Tags: Yglesias | dividend | shareholders | buybacks

Slate's Yglesias: The Case Against Dividends

By    |   Wednesday, 18 December 2013 07:31 AM

Corporate dividends are on the rise, notes Slate business and economics correspondent Matthew Yglesias, pointing to dividend increases recently announced by GE and AT&T.

While most investors are probably happy, Slate's Matthew Yglesias blasts dividends as "bad for the economy, bad for business and surprisingly unfavorable to investors."

"A barbarous relic of a less financially sophisticated era, they're also indelibly coated with misleading rhetoric that perpetuates sloppy thinking about business, profits and investment," he says, mocking corporate statements that praise dividends as "returning value to our shareholders."

Editor’s Note:
Opinion: Retirees to Be Hit With Social Security Cuts

"When firms pay dividends, nobody is returning anyone's money," he asserts.

Owning a company's stock means owning part of its assets, including its profits and cash, Yglesias explains calling distributing profits to shareholders through dividends "somewhat perverse."

Shareholders get money but they also see their claim on the company's assets decline. Plus, shareholders must pay taxes on the income.

Dividends do little to spur the economy, as most shares are owned by the richest 10 percent, he adds.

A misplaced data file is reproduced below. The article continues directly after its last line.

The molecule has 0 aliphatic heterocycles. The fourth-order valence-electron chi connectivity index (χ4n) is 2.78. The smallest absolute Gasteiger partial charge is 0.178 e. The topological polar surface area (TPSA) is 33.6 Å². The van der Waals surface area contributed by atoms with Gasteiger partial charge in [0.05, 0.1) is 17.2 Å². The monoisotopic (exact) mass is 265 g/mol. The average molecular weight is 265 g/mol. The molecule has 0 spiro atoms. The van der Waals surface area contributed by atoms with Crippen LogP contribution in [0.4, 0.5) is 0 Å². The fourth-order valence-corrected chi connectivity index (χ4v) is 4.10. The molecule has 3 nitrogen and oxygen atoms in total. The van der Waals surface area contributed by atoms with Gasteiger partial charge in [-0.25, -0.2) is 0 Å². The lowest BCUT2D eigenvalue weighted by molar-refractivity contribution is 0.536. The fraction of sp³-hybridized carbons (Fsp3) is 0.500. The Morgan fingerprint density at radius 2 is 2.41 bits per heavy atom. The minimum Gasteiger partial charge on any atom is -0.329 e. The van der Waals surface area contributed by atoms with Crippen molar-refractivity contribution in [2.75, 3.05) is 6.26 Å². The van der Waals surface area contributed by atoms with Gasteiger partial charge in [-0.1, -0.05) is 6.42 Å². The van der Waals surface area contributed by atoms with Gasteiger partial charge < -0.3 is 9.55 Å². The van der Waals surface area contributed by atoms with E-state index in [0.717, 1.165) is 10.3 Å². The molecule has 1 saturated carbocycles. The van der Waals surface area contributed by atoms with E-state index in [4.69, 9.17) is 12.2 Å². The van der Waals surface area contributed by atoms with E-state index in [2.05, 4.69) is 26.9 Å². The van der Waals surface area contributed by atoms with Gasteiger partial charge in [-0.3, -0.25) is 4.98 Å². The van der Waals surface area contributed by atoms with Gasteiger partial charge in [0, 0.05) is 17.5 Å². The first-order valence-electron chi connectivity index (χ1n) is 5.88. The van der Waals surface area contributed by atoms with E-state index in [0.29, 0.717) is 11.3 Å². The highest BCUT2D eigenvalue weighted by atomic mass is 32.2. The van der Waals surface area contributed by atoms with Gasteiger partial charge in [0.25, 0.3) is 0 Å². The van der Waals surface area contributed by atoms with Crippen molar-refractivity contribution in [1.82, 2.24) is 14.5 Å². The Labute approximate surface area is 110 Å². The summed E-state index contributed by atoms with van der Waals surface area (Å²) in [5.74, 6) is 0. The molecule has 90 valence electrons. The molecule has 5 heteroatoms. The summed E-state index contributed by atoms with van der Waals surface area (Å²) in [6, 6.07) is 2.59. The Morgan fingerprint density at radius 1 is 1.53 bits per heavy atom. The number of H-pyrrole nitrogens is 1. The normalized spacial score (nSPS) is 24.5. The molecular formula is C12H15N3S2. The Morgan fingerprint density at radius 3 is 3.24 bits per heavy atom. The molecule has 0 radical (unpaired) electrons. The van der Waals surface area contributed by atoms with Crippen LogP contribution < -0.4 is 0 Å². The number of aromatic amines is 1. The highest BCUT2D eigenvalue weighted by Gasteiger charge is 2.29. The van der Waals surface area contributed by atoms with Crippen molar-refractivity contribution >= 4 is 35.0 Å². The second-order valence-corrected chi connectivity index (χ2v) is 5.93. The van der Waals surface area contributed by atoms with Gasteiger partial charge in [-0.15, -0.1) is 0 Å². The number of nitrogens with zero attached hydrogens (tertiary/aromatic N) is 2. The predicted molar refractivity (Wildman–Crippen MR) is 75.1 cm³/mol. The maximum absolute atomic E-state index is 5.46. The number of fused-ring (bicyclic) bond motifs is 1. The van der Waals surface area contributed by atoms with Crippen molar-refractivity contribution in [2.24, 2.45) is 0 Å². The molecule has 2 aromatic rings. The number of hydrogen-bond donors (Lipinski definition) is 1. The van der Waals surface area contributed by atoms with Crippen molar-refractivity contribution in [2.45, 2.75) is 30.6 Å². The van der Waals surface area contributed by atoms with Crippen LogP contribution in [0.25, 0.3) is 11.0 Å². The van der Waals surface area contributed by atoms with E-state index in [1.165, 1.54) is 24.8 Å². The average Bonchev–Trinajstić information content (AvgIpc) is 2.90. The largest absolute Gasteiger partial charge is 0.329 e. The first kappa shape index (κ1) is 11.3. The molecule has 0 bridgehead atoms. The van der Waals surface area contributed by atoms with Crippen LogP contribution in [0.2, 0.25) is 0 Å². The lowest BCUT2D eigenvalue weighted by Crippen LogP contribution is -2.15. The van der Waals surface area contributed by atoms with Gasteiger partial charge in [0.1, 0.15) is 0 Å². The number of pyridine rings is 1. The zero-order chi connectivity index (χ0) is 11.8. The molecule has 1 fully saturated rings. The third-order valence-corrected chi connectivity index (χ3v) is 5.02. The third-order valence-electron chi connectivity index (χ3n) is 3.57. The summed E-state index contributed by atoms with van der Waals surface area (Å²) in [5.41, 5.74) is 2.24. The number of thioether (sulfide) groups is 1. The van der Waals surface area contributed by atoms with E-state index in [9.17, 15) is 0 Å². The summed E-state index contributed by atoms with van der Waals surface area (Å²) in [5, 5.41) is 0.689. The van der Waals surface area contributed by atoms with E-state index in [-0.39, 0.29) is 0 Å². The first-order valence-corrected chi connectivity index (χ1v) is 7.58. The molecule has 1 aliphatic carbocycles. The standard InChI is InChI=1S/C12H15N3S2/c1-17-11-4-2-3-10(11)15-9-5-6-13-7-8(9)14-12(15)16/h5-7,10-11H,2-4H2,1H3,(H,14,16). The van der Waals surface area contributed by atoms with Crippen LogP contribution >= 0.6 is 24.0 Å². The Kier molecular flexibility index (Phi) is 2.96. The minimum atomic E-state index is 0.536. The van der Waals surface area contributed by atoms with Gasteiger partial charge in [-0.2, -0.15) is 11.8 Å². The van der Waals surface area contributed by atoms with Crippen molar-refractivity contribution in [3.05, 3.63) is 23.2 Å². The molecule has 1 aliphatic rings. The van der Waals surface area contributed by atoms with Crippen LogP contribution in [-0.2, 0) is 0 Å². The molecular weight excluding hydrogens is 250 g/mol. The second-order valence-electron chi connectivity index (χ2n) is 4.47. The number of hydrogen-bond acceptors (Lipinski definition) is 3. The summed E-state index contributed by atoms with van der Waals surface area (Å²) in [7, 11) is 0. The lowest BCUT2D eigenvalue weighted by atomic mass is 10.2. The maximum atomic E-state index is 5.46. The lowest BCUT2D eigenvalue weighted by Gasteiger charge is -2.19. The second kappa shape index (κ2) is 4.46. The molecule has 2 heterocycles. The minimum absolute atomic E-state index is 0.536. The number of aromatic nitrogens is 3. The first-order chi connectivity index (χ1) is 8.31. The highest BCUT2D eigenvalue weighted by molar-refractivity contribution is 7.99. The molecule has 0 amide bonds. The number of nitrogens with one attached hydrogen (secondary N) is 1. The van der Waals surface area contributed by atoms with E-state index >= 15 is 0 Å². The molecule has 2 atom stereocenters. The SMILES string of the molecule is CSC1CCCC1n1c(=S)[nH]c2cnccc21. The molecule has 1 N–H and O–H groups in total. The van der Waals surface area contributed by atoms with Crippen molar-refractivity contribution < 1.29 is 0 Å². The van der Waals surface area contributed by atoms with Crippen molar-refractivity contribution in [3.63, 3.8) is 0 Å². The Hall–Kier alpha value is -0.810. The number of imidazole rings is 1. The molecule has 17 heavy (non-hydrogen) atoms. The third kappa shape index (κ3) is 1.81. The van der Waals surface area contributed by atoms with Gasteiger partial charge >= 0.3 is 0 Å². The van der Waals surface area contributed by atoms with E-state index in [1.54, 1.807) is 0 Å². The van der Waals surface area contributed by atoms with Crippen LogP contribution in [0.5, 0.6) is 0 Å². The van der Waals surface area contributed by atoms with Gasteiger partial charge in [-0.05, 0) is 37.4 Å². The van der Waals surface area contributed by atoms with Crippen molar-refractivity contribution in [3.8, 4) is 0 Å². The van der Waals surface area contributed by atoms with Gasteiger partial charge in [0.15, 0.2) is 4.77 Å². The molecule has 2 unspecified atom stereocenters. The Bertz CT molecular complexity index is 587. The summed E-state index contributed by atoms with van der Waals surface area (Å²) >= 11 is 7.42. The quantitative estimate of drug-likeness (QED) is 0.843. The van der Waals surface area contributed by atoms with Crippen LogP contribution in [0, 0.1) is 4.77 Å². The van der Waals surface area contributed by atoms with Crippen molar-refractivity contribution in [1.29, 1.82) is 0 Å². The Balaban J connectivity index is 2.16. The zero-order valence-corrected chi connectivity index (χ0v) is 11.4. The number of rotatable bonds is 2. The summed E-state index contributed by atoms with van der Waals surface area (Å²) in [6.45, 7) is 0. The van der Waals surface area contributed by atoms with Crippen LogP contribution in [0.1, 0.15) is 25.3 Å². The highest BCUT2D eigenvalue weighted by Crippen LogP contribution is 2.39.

"We're left hoping that rich shareholders will spontaneously develop enough appetite for extra yachts to push the economy forward. It's a broken economic model that only deepens the disconnect between the stock market recovery and the ongoing labor market slump."

Share buybacks are a better option, Yglesias argues.

Buybacks can increase the value of remaining shares and give shareholders the chance to cash out by selling stock. "It's like a DIY dividend for those who need fast cash."

With stock prices high, however, buybacks may now seem unappealing, he notes.

Corporations could also increase hiring, upgrade employee training, increase pay and bonuses to retain their best employees and cut prices to build customer loyalty.

"That's how profits lead to rising incomes, and how rising incomes lead to demand for the stuff businesses sell."

Many investors will surely disagree with Yglesias and continue seeking stocks paying healthy dividends.

"I like buying healthy, high-yielding stocks of companies that have a commitment of returning cash to shareholders," says Steve Weiss, a New York City public relations rep, according to Reuters. "It's like tapping into a gold mine."

The new ProShares' S&P 500 Aristocrats exchange-traded fund, which holds "dividend aristocrats," S&P 500 firms that have increased their dividends ever year for at least the past 25 years, has dividend investors in mind.

"It appeals to two things investors are looking for, outperformance and low volatility," says Michael Sapir, CEO of ProShare Advisors, Reuters reports.

Editor’s Note: Opinion: Retirees to Be Hit With Social Security Cuts

Related Stories:

© 2019 Newsmax Finance. All rights reserved.

   
1Like our page
2Share
InvestingAnalysis
Corporate dividends are on the rise, notes Slate business and economics correspondent Matthew Yglesias, pointing to dividend increases recently announced by GE and AT&T.
Yglesias,dividend,shareholders,buybacks
449
2013-31-18
Wednesday, 18 December 2013 07:31 AM
Newsmax Media, Inc.
 

Newsmax, Moneynews, Newsmax Health, and Independent. American. are registered trademarks of Newsmax Media, Inc. Newsmax TV, and Newsmax World are trademarks of Newsmax Media, Inc.

NEWSMAX.COM
MONEYNEWS.COM
© Newsmax Media, Inc.
All Rights Reserved